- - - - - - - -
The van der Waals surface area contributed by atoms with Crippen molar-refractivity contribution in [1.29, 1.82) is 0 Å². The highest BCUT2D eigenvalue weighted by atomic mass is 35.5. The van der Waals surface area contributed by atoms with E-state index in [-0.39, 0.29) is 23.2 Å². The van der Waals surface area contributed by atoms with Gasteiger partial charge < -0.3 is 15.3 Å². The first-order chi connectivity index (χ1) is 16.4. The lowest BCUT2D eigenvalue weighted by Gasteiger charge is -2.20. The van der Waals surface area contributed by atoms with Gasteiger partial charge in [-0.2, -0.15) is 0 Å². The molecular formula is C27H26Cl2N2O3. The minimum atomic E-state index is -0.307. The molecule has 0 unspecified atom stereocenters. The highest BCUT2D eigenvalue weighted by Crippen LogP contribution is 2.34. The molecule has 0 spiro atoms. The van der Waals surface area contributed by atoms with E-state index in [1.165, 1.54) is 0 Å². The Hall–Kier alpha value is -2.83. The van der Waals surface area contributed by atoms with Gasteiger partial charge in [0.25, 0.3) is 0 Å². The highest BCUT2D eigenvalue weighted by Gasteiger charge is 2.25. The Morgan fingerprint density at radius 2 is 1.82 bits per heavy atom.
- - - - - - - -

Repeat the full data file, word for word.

The van der Waals surface area contributed by atoms with Crippen molar-refractivity contribution in [1.29, 1.82) is 0 Å². The highest BCUT2D eigenvalue weighted by atomic mass is 35.5. The van der Waals surface area contributed by atoms with E-state index in [-0.39, 0.29) is 23.2 Å². The van der Waals surface area contributed by atoms with Gasteiger partial charge < -0.3 is 15.3 Å². The first-order chi connectivity index (χ1) is 16.4. The lowest BCUT2D eigenvalue weighted by Gasteiger charge is -2.20. The van der Waals surface area contributed by atoms with Gasteiger partial charge in [-0.2, -0.15) is 0 Å². The molecular formula is C27H26Cl2N2O3. The minimum atomic E-state index is -0.307. The molecule has 0 unspecified atom stereocenters. The highest BCUT2D eigenvalue weighted by Crippen LogP contribution is 2.34. The molecule has 0 spiro atoms. The van der Waals surface area contributed by atoms with E-state index in [1.165, 1.54) is 0 Å². The Hall–Kier alpha value is -2.83. The van der Waals surface area contributed by atoms with Gasteiger partial charge in [0.25, 0.3) is 0 Å². The highest BCUT2D eigenvalue weighted by Gasteiger charge is 2.25. The Morgan fingerprint density at radius 2 is 1.82 bits per heavy atom.